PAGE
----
Unmuddling a 19th Century Queen Anne

The author’s past two homes were custom-builds. Time to take on the restoration of a Victorian!

old house restoration before and after
Now restored to what the original blueprints show: The 1920s flat-roofed connector is gone and outdoor space configured for family use. The foundation, compromised behind the original stair, was fixed. Rotten column bases were restored, a new fir floor added, exposed aggregate steps and sidewalk rebuilt, a subtle wrought-iron railing installed. “After restoration, the house got a celebratory paint job.”

“Why in the world would you buy that place??” As Ralph and I contemplated the purchase of the newly listed property, family and friends warned us against it. “Don’t do it! You already live in a custom home you built!” “Why would you take such a risk?” “It’ll be a headache and a financial drain, guaranteed!” 

old house stair restoration
Gone is the ubiquitous ’80s wallpaper. Walls, ceiling, and floors were refinished, additional lighting installed, and the hall fixture replaced with a period antique. 

Being rather spontaneous (we got engaged on our second date), we bought it anyway. The late Queen Anne house­— on Utter Street—was built 1897–99. Our unmuddling was undertaken from 2019 through 2021.

A Victorian scroll ornament on the front of the house was carefully copied for the new kitchen entry.

My career was in public education. I figured I could transfer my leadership skills to project management—I was used to chaos and multi-tasking. A former student, Andrew Buehrer, is a talented carpenter whose aptitude was apparent even in high school. He, his brother Luke, and I had worked together remodeling my daughter’s kitchen as well as fixing a construction defect on another property. With gifted carpenters along with my knack for design, I figured our decision to buy this Victorian beauty—three doors from daughter Katie’s house—was not so far-fetched. 

These owners refinished the walls and floors, replaced windows that were too far gone, and added a gas insert to the living-room fireplace. Inset: In real-estate  photos of main rooms, the character was evident: “The house was still charming, but tired,” says the owner.

The house was the Lincoln Countryman family home until 1954, when the Eastwood family bought it. They lived here for many decades. We are only the third owners. We appreciate the house’s location, architecture, and details. 

old house kitchen restoration before and after
The kitchen was relocated to a brighter and larger space on the south side. The doorway was widened during conversion of the bedroom into the new kitchen. Inset: The old kitchen in a view toward the pink bedroom.

Our restoration/renovation was full-scale and meticulous. We renewed or upgraded the heating, ventilation, plumbing, electrical, and insulation. We preserved the original sandstone foundation with repairs behind the porch steps. We fixed and upgraded or replaced windows as needed. The front  porch was a major project involving both salvage and replacement in kind.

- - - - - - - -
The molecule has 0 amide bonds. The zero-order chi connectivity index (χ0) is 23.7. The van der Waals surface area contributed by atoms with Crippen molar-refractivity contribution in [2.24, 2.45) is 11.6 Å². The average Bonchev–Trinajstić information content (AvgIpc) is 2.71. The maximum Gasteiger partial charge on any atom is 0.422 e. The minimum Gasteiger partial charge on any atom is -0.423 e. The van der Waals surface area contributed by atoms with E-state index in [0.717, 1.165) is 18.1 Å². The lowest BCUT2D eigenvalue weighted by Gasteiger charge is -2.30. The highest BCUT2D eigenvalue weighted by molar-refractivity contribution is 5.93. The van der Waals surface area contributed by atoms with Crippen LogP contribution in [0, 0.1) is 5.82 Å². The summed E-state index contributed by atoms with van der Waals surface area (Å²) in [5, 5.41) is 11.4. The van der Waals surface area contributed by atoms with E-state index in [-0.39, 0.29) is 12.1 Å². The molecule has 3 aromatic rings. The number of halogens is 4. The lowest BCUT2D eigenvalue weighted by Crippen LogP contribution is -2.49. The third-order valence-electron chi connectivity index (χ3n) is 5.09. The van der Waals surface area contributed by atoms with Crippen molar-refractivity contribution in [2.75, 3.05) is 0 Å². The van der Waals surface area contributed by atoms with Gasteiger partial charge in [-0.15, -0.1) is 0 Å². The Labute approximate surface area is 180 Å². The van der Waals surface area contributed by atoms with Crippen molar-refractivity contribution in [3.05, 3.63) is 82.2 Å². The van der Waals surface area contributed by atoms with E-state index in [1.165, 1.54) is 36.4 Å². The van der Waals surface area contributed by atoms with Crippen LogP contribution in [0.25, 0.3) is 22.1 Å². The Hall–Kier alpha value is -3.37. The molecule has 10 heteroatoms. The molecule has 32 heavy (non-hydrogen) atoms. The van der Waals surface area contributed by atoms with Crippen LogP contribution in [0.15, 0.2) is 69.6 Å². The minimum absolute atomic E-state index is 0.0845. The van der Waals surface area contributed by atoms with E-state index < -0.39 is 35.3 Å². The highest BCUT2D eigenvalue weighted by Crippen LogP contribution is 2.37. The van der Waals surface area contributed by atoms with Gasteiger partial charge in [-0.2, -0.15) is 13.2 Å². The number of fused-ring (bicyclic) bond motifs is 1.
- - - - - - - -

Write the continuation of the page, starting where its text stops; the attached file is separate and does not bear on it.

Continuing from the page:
old house living room restoration
Left: The interior is calm; even wallpaper is tone-on-tone. Right: The unusual arches throughout  appear to be original.

A major unmuddling involved removing the 1920s, flat-roofed connector between the house and a carriage house that had become the garage and shop. Our work is in keeping with the original blueprints.

removing sun room from old house
The 1980s sunroom (left) was removed. On one side of the house, an open deck adjacent to the kitchen replaced the boxy sunroom. A new, east-facing kitchen porch leads to the covered barbecue area and has access to the deck. The garage/shop was rebuilt.

We also removed an ungainly 1980s sunroom, replacing it with an open patio adjacent to the kitchen and near the covered barbeque pavilion. The kitchen was enlarged into what had been a downstairs bedroom.

I think our house remains timeless, being a balance of old and new. 

Photos courtesy the Harden and Graves families.

Resources

contractor

Hammer Time Carpentry, Bellingham: (360) 255-1049

ext. iron handrail

Lynden Sheet Metal, Lynden, WA: lyndensheetmetal.com

round windows

Tuscany series
Milgard Windows & Doors milgard.com

new windows

traditional double hung, pine interior, stone-white Ultrex exterior
Marvin Integrity marvin.com

mailbox

Victoria vertical in copper
Comfort House comforthouse.com

ext. paint

Cloverdale Cover Coat satin finish in Brandy, Madrona, Peat, Cameo
Rodda Paint Co. roddapaint.com

millwork

Price & Visser Millwork Inc., Bellingham: priceandvisser.com

wood brackets

Olympic Traditional Smooth brackets in Douglas fir
Ekena Millwork ekenamillwork.com

fireplace insert

gas with Vintage Iron cast surround
Valor Gas Fireplaces valorfireplaces.com

corner posts

Vintage Woodworks vintagewoodworks.com

backsplash tile

Highland Park Artisan Arabesque in Taupe, through showrooms & online sellers 

kit. cabinets

Yorktowne yorktownecabinetry.com

switch plates 

Egg and Dart antique brass
Nostalgic Warehouse nostalgicwarehouse.com

bath floor tile

Parisian Blend in MOUQ Chalk/Mud/Midnight Sand
Marazzi Tile marazziusa.com

vintage lighting

Mary Davis Vintage Lighting, La Conner, WA: marydavisvintagelighting.com

lighting

Lamps Plus lampsplus.com

Seattle Lighting seattlelighting.com


Tags: OHJ October 2022

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